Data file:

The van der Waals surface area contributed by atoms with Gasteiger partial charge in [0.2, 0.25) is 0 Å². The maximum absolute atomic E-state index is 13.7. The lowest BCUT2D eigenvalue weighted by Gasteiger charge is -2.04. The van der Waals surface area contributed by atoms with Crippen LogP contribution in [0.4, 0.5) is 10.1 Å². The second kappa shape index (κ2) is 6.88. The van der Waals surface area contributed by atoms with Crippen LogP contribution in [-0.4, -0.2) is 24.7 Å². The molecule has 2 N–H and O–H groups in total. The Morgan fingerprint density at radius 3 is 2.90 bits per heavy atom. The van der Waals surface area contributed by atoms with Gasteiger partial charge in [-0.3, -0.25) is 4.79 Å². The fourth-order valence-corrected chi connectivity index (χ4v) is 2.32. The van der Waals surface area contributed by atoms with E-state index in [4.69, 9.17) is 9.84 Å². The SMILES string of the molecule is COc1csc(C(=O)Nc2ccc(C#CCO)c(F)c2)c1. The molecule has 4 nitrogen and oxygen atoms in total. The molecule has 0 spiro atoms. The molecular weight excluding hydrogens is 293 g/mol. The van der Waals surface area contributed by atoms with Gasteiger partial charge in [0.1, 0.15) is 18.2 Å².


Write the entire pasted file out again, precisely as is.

The van der Waals surface area contributed by atoms with Gasteiger partial charge in [0.2, 0.25) is 0 Å². The maximum absolute atomic E-state index is 13.7. The lowest BCUT2D eigenvalue weighted by Gasteiger charge is -2.04. The van der Waals surface area contributed by atoms with Crippen LogP contribution in [0.4, 0.5) is 10.1 Å². The second kappa shape index (κ2) is 6.88. The van der Waals surface area contributed by atoms with Crippen LogP contribution in [-0.4, -0.2) is 24.7 Å². The molecule has 2 N–H and O–H groups in total. The Morgan fingerprint density at radius 3 is 2.90 bits per heavy atom. The van der Waals surface area contributed by atoms with Gasteiger partial charge in [-0.3, -0.25) is 4.79 Å². The fourth-order valence-corrected chi connectivity index (χ4v) is 2.32. The van der Waals surface area contributed by atoms with E-state index in [4.69, 9.17) is 9.84 Å². The SMILES string of the molecule is COc1csc(C(=O)Nc2ccc(C#CCO)c(F)c2)c1. The molecule has 4 nitrogen and oxygen atoms in total. The molecule has 0 spiro atoms. The molecular weight excluding hydrogens is 293 g/mol. The van der Waals surface area contributed by atoms with Gasteiger partial charge in [0.1, 0.15) is 18.2 Å².